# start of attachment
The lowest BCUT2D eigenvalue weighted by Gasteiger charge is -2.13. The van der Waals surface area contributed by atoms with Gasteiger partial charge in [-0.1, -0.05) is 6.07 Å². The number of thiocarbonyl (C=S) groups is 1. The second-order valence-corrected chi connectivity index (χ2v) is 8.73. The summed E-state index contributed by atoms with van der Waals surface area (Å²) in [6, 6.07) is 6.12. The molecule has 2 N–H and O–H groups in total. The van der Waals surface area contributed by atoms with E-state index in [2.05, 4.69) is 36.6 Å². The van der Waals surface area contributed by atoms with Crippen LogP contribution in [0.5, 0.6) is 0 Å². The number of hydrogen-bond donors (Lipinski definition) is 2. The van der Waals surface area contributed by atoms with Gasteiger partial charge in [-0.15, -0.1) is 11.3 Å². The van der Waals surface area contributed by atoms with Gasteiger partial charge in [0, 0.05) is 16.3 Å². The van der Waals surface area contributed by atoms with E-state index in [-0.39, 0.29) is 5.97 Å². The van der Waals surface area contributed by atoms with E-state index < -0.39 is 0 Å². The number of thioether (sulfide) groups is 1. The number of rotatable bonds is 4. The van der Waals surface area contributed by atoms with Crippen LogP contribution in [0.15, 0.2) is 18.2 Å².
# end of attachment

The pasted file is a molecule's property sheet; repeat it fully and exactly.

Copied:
The lowest BCUT2D eigenvalue weighted by Gasteiger charge is -2.13. The van der Waals surface area contributed by atoms with Gasteiger partial charge in [-0.1, -0.05) is 6.07 Å². The number of thiocarbonyl (C=S) groups is 1. The second-order valence-corrected chi connectivity index (χ2v) is 8.73. The summed E-state index contributed by atoms with van der Waals surface area (Å²) in [6, 6.07) is 6.12. The molecule has 2 N–H and O–H groups in total. The van der Waals surface area contributed by atoms with E-state index in [2.05, 4.69) is 36.6 Å². The van der Waals surface area contributed by atoms with Crippen LogP contribution in [0.5, 0.6) is 0 Å². The number of hydrogen-bond donors (Lipinski definition) is 2. The van der Waals surface area contributed by atoms with Gasteiger partial charge in [-0.15, -0.1) is 11.3 Å². The van der Waals surface area contributed by atoms with Gasteiger partial charge in [0, 0.05) is 16.3 Å². The van der Waals surface area contributed by atoms with E-state index in [-0.39, 0.29) is 5.97 Å². The van der Waals surface area contributed by atoms with E-state index < -0.39 is 0 Å². The number of thioether (sulfide) groups is 1. The number of rotatable bonds is 4. The van der Waals surface area contributed by atoms with Crippen LogP contribution in [0.15, 0.2) is 18.2 Å².